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http://www.rootsweb.com/~wimarath/Rohloff.html This page was contributed by John Helmke. Please e-mail him at JEHAALDR@aol.com for more information on this family.
========================================================================== FREDERICK ROHLOFF (ROLOFF) Frederick and Wilhelmina Rohloff emigrated to America in 1857. They came from Neumark and Graun in Bradenburg Province of Germany near Berlin. Frederick's father, Michael Rohloff, was the mayor (Dorf Schultz) of the village of W.Vardien. Frederick was a tall man for the time (5 feet 10 inches) had blue eyes, brown hair, a dark complexion and had been an officer in the German army. Wilhelmina was a shepherd's daughter.
Family lore has it Wilhelmina's family, the Tetzlaffs, were Gypsies. Though in love, Frederick could not marry Wilhelmina and still inherit his father's position on account of marrying below his class. Still they were married in the spring of 1857 and father Michael financed their trip to America where they could live without fear of class discrimination. The Atlantic crossing by sail took three months and was apparently uneventful. Wilhelmina had one brother, Fred Tetzlaff, who emigrated to South America and was never again heard from.
In America the young couple obtained land from the government in the North East corner of Hamburg, Wisconsin, and the North West part of the town of Berlin where Trinity Lutheran Church is now located. Frederick donated the land needed for Trinity. The first church was built of logs and both Frederick and Wilhelmina are buried in that churchyard. At Stevens Point they purchased a cow and a team of oxen for there were no railroads to Big Bull Falls, as Wausau was called, at that time. The couple found a spring in the South West corner of their 80 acres in Hamburg and that is where they built their first log cabin home. This spring is at the headwater of Devil's Creek that flows North and East from the farm emptying in Lincoln County into the Copper River, a tributary of the Wisconsin River. The couple used dishes carved out of wood.
Frederick and Wilhelmina had nine children including four sons, Herrmann, Wilhelm, August, and Emil and five daughters Emilie, Ida, Wilhelmina, Bertha and Auguste. At least six of their children were born in this first log cabin including Bertha, the mother of Edmund Hannemann who died in the early 1990s, and Dorothy Helmke both of whom contributed information for this family history. In the late 1880s a second log house was built just West of the present brick house for their son Wihelm (born in 1860). This log house was still standing and photographed in the Summer of 1978 by Wilhelm's nephew, Edmund Hannemann. The present brick house was built in the early 1890s. The third generation of Roloffs sold it after the Roloff family had occupied the land for over a century.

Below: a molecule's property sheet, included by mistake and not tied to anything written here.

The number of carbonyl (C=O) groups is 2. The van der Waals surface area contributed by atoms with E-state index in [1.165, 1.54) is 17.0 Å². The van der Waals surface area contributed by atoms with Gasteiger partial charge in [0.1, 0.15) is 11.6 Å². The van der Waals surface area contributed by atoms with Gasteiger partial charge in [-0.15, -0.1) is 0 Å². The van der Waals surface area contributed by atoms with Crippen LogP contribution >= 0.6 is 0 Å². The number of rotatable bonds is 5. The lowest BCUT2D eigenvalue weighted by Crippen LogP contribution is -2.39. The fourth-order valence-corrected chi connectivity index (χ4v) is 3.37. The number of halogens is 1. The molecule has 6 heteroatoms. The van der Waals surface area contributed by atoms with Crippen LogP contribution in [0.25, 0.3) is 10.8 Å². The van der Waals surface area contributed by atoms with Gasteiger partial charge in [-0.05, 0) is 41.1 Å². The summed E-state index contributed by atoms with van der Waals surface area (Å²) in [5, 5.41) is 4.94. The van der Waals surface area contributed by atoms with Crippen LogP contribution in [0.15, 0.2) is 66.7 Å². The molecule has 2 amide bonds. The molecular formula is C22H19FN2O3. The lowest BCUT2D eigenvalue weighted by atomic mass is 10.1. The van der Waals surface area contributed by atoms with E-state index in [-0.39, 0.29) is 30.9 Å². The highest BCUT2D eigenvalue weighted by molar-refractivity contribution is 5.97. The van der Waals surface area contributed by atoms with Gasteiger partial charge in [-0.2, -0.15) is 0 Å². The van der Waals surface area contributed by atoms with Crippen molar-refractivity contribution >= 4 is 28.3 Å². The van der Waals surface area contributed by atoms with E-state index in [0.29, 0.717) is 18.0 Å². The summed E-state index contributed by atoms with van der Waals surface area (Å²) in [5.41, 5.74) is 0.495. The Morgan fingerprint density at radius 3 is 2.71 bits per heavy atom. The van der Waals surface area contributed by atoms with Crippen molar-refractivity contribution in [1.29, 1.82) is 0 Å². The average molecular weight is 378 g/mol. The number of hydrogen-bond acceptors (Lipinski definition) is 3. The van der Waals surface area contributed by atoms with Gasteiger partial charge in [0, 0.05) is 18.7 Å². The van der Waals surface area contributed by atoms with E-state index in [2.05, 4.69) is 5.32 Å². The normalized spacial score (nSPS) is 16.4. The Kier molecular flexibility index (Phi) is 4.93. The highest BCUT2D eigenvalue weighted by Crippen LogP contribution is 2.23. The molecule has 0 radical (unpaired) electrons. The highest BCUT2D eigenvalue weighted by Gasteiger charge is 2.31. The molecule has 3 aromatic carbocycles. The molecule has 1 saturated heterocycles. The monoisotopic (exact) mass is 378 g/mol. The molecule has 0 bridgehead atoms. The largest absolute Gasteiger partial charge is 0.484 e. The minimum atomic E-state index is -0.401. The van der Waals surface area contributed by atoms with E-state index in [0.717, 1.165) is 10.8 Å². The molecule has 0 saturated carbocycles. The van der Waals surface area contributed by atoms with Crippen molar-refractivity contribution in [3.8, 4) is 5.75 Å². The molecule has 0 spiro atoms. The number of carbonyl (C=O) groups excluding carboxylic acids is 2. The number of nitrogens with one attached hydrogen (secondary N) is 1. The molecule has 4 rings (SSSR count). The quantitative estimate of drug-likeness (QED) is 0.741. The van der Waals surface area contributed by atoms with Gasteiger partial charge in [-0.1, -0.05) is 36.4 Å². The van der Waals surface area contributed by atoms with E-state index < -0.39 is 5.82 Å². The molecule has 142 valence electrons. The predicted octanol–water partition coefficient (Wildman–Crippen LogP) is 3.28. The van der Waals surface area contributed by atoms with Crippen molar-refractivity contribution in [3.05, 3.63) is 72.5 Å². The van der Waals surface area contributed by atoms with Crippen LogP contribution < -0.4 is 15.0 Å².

Frederick's Civil War service began September 22, 1864, when he was drafted as a private into the 14th Wisconsin Infantry. He left immediately after the birth of their fourth child, Ida. By the vote of the Berlin Board on March 11, 1864, Wilhelmina and her four children received a $24.00 monthly pension during Frederick's tour of duty. On November 14, 1864, he was reassigned to company B of the 17th Regiment Wisconsin Infantry Volunteers in Atlanta, Georgia. Because he was opposed to the taking of human life he volunteered for and served in the Engineer's Corps. On Sherman's march to the sea. Frederick's duty, as a member of the "Pioneer Corps" formed near the end of the war, was to help rebuild bridges the retreating Confederate army had left burned behind it.
Frederick saw action in the siege of Savannah, Georgia, from December 10 to 21, 1864, Orangeburg, South Carolina, on February 12, 1865, Columbia, South Carolina, on February 17, 1865, and Fayetteville, South Carolina, on March 11, 1865. Frederick was mustered out of the army on the second day of June, 1865, six weeks after the armistice,. As a veteran of the Union Army Frederick received a pension enacted under President Harrison in 1891. At the present time (September, 2003) surviving family members do not know the date of death for Frederick or his wife Wilhelmina.
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